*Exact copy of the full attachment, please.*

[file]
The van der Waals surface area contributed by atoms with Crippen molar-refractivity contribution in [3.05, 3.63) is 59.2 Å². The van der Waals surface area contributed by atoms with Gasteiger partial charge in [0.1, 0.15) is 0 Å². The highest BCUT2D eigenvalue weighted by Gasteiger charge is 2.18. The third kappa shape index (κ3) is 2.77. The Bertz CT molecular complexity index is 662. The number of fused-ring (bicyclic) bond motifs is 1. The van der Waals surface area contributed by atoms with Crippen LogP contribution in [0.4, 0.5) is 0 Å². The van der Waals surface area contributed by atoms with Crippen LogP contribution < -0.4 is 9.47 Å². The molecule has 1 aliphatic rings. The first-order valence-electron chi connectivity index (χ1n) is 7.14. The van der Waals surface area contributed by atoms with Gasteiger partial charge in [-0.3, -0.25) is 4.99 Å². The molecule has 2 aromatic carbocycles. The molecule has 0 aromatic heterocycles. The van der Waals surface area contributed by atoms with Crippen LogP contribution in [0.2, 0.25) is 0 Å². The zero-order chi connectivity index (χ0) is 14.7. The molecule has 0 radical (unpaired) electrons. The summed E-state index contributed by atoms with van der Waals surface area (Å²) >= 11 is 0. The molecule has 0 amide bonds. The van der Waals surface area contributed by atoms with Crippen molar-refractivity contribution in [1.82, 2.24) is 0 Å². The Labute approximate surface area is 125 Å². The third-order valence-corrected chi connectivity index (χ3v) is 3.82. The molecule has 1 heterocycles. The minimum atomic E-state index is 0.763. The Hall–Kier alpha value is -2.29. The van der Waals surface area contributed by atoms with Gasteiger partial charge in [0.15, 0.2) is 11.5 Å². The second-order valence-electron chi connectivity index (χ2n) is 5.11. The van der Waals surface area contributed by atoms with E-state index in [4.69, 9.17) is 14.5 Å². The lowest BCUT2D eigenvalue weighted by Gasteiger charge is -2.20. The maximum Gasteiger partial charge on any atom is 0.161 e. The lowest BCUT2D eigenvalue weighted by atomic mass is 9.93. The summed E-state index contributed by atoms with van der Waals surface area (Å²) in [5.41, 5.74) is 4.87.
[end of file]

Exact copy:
The van der Waals surface area contributed by atoms with Crippen molar-refractivity contribution in [3.05, 3.63) is 59.2 Å². The van der Waals surface area contributed by atoms with Gasteiger partial charge in [0.1, 0.15) is 0 Å². The highest BCUT2D eigenvalue weighted by Gasteiger charge is 2.18. The third kappa shape index (κ3) is 2.77. The Bertz CT molecular complexity index is 662. The number of fused-ring (bicyclic) bond motifs is 1. The van der Waals surface area contributed by atoms with Crippen LogP contribution in [0.4, 0.5) is 0 Å². The van der Waals surface area contributed by atoms with Crippen LogP contribution < -0.4 is 9.47 Å². The molecule has 1 aliphatic rings. The first-order valence-electron chi connectivity index (χ1n) is 7.14. The van der Waals surface area contributed by atoms with Gasteiger partial charge in [-0.3, -0.25) is 4.99 Å². The molecule has 2 aromatic carbocycles. The molecule has 0 aromatic heterocycles. The van der Waals surface area contributed by atoms with Crippen LogP contribution in [0.2, 0.25) is 0 Å². The zero-order chi connectivity index (χ0) is 14.7. The molecule has 0 radical (unpaired) electrons. The summed E-state index contributed by atoms with van der Waals surface area (Å²) >= 11 is 0. The molecule has 0 amide bonds. The van der Waals surface area contributed by atoms with Crippen molar-refractivity contribution in [1.82, 2.24) is 0 Å². The Labute approximate surface area is 125 Å². The third-order valence-corrected chi connectivity index (χ3v) is 3.82. The molecule has 1 heterocycles. The minimum atomic E-state index is 0.763. The Hall–Kier alpha value is -2.29. The van der Waals surface area contributed by atoms with Gasteiger partial charge in [0.15, 0.2) is 11.5 Å². The second-order valence-electron chi connectivity index (χ2n) is 5.11. The van der Waals surface area contributed by atoms with E-state index in [4.69, 9.17) is 14.5 Å². The lowest BCUT2D eigenvalue weighted by Gasteiger charge is -2.20. The maximum Gasteiger partial charge on any atom is 0.161 e. The lowest BCUT2D eigenvalue weighted by atomic mass is 9.93. The summed E-state index contributed by atoms with van der Waals surface area (Å²) in [5.41, 5.74) is 4.87.